Officially, the Planning Commission accepted the Tendulkar committee’s report on revision of poverty estimates after the empowered group of ministers on food security asked the commission to issue a final estimate of poverty in the country. Despite the commission’s acceptance, the ministerial group asked it for another estimate of poor households.
Photo: Indranil Bhoumik / Mint
The simple reason is that the Tendulkar committee’s estimate— or any estimate by the Planning Commission—shows the percentage of poor people in each state. The number of poor households has never been released.
In theory, once the percentage of poor people is known, it should be straightforward to arrive at the number of poor households. In reality, the process is complicated by the fact that households are defined differently for different purposes. While the National Sample Survey Organisation and the census recognize a common kitchen as the basis of identifying a household, the below-poverty-line (BPL) census and the Mahatma Gandhi National Rural Employment Guarantee Scheme (MGNREGS) use the definition of a nuclear household. The extent of variation due to this difference is huge.
Take, for example, Bihar— among the poorest states in the country. Food ministry data says Bihar has 6.42 million BPL/AAY (Antyodaya Anna Yojana) cardholders. Since the existing number of BPL/AAY beneficiaries is fixed, according to 1993-94 poverty estimates, this amounts to 54.96% of households in Bihar. This percentage— actually a percentage of the poor population—is then converted to the number of households using the estimated household number in Bihar as 11.9 million in 2000. This estimate is arrived at using the census population estimate of Bihar at 73.1 million and an average household size of 6.16. That means the Bihar government has almost exhausted the number of beneficiary households that the BPL census identified correctly or incorrectly.
Of course, there were many targeting errors in this process. When the Bihar government undertook the BPL census (after a Supreme Court stay had been lifted in 2006) it found that the total number of households to have been surveyed was 22 million, with the number of beneficiary households at 13 million. As a result, the state government had to exclude almost half of the poor correctly identified. This was almost double the existing number of households that the food and rural development ministries recognize as poor. The average household size reported by the state’s BPL census turned out to be 3.99—much lower than the 6.16 estimate used by the Indian government.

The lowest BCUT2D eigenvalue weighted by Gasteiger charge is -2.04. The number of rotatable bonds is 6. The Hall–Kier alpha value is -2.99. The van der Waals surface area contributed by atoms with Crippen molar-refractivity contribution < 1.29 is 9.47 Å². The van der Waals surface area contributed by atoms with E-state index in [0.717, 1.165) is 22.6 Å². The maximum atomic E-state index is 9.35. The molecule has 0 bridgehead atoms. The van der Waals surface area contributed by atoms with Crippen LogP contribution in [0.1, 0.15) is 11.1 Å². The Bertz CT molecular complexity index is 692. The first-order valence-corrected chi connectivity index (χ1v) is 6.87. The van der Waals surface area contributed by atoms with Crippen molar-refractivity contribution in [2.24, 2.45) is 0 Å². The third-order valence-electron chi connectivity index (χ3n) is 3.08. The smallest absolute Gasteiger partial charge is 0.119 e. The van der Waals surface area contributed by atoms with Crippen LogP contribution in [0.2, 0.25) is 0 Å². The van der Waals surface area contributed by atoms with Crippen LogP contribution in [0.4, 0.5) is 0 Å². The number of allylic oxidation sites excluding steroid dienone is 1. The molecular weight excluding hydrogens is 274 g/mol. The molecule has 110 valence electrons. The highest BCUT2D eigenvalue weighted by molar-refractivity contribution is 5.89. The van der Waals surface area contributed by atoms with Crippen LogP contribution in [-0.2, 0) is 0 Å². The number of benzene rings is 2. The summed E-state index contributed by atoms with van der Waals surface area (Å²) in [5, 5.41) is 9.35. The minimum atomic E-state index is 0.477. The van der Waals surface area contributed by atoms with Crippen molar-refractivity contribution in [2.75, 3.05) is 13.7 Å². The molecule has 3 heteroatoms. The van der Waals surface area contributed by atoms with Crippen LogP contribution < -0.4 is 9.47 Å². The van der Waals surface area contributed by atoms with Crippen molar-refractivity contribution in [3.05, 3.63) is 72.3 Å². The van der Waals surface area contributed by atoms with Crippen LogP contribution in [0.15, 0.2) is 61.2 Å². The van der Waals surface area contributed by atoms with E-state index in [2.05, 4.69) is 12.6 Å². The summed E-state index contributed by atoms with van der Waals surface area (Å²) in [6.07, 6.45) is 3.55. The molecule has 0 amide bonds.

The Bihar government has pointed this out and its chief minister has been critical of the Planning Commission’s poverty estimate. However, the problem lay with the estimate of household size, which in turn led to underestimation in the number of households in the state. Had the number of households in the state been correctly recognized as 22 million based on the average size of 3.99 and adjusted population estimate, all the beneficiaries identified by the state government could have been given their entitlement. That is, the state government should have insisted on correcting the estimate of household size and total number of households in the state.
Now that the poverty estimates have been corrected, does it make a difference? In the case of Bihar, it unfortunately does not. The new poverty estimate based on the Tendulkar committee report for the state is 54.5% of the population— roughly the same as the the old poverty estimate of 1993-94.
The real problem lies in the different ways households are defined for statistical and policy purposes. This is something that has been imposed by the programme design, be it MGNREGS or the public distribution system, where entitlements are based on households irrespective of their size. It, therefore, makes sense for households to show themselves as two different units even though they may be sharing the kitchen.
This would not have been a major problem if it were just a convenience of nomenclature and definitions. But this has an impact on actual services obtained, particularly for the poor, who are forced to remain outside the purview of programme benefits because of arbitrary caps assuming statistical estimates of household size. But this also has the adverse social consequence of young married people not wanting to live with their parents because it deprives them of government benefits, or siblings being forced to split households to avail of social benefits. It will then not be unfair to say that our programme designs have contributed to splitting households for pecuniary benefits. While nuclearization has often been a subject of enquiry for sociologists, it would be interesting to analyse the impact of public programmes-driven division of households.
There is also a message here for the policymakers: It would be much better to design basic entitlements such as employment and food on an individual rather than household basis. For the proposed right to food programme, this would not only take care of the unnecessary debate on the 25kg versus 35kg entitlement, it will also mean that food subsidy is utilized properly. Even more importantly, it will be in the true spirit of a right that is an individual and not a household attribute.
Comments are welcome at email@example.com
Himanshu is an assistant professor at Jawaharlal Nehru University and a visiting fellow at Centre de Sciences Humaines, New Delhi.